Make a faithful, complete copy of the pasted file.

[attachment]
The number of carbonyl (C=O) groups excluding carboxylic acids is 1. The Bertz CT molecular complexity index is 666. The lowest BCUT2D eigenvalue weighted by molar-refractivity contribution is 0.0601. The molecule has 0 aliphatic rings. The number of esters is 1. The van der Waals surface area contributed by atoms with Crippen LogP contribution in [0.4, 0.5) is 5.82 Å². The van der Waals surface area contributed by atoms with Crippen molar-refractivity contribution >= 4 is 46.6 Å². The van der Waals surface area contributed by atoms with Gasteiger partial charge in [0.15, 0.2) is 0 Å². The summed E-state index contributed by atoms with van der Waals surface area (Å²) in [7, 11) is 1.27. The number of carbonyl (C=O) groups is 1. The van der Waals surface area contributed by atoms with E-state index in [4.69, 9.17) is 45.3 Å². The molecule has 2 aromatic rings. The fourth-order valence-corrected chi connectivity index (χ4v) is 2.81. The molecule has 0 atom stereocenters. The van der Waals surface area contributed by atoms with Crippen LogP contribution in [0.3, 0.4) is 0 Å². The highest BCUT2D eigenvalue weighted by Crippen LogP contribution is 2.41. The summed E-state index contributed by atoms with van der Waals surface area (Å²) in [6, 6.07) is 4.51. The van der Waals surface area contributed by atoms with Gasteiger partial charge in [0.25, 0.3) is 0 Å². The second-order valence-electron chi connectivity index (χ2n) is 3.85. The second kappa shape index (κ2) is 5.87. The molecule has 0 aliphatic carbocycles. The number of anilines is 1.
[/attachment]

The number of carbonyl (C=O) groups excluding carboxylic acids is 1. The Bertz CT molecular complexity index is 666. The lowest BCUT2D eigenvalue weighted by molar-refractivity contribution is 0.0601. The molecule has 0 aliphatic rings. The number of esters is 1. The van der Waals surface area contributed by atoms with Crippen LogP contribution in [0.4, 0.5) is 5.82 Å². The van der Waals surface area contributed by atoms with Crippen molar-refractivity contribution >= 4 is 46.6 Å². The van der Waals surface area contributed by atoms with Gasteiger partial charge in [0.15, 0.2) is 0 Å². The summed E-state index contributed by atoms with van der Waals surface area (Å²) in [7, 11) is 1.27. The number of carbonyl (C=O) groups is 1. The van der Waals surface area contributed by atoms with E-state index in [4.69, 9.17) is 45.3 Å². The molecule has 2 aromatic rings. The fourth-order valence-corrected chi connectivity index (χ4v) is 2.81. The molecule has 0 atom stereocenters. The van der Waals surface area contributed by atoms with Crippen LogP contribution in [0.3, 0.4) is 0 Å². The highest BCUT2D eigenvalue weighted by Crippen LogP contribution is 2.41. The summed E-state index contributed by atoms with van der Waals surface area (Å²) in [6, 6.07) is 4.51. The van der Waals surface area contributed by atoms with Gasteiger partial charge in [0.25, 0.3) is 0 Å². The second-order valence-electron chi connectivity index (χ2n) is 3.85. The second kappa shape index (κ2) is 5.87. The molecule has 0 aliphatic carbocycles. The number of anilines is 1.